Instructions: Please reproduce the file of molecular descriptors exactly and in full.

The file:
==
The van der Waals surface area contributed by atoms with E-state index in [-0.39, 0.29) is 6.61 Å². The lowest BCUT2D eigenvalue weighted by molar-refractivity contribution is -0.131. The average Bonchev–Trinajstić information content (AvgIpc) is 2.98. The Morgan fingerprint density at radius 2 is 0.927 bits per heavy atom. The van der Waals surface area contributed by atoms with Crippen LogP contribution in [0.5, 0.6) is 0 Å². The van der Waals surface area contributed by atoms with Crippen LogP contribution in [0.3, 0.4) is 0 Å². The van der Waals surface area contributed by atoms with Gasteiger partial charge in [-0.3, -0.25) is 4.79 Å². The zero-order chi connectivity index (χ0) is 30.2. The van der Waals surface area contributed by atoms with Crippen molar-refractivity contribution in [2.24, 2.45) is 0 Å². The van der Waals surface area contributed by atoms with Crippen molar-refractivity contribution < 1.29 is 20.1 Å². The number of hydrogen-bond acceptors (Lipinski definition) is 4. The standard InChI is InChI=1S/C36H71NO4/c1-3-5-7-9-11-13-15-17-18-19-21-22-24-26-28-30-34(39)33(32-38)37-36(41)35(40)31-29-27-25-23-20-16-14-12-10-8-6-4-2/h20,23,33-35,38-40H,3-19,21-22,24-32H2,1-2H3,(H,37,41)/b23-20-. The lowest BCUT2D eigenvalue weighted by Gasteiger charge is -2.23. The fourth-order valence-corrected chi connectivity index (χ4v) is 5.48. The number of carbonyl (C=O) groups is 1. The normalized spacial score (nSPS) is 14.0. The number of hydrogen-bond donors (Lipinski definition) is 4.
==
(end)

The van der Waals surface area contributed by atoms with E-state index in [-0.39, 0.29) is 6.61 Å². The lowest BCUT2D eigenvalue weighted by molar-refractivity contribution is -0.131. The average Bonchev–Trinajstić information content (AvgIpc) is 2.98. The Morgan fingerprint density at radius 2 is 0.927 bits per heavy atom. The van der Waals surface area contributed by atoms with Crippen LogP contribution in [0.5, 0.6) is 0 Å². The van der Waals surface area contributed by atoms with Crippen LogP contribution in [0.3, 0.4) is 0 Å². The van der Waals surface area contributed by atoms with Gasteiger partial charge in [-0.3, -0.25) is 4.79 Å². The zero-order chi connectivity index (χ0) is 30.2. The van der Waals surface area contributed by atoms with Crippen molar-refractivity contribution in [2.24, 2.45) is 0 Å². The van der Waals surface area contributed by atoms with Crippen molar-refractivity contribution < 1.29 is 20.1 Å². The number of hydrogen-bond acceptors (Lipinski definition) is 4. The standard InChI is InChI=1S/C36H71NO4/c1-3-5-7-9-11-13-15-17-18-19-21-22-24-26-28-30-34(39)33(32-38)37-36(41)35(40)31-29-27-25-23-20-16-14-12-10-8-6-4-2/h20,23,33-35,38-40H,3-19,21-22,24-32H2,1-2H3,(H,37,41)/b23-20-. The lowest BCUT2D eigenvalue weighted by Gasteiger charge is -2.23. The fourth-order valence-corrected chi connectivity index (χ4v) is 5.48. The number of carbonyl (C=O) groups is 1. The normalized spacial score (nSPS) is 14.0. The number of hydrogen-bond donors (Lipinski definition) is 4.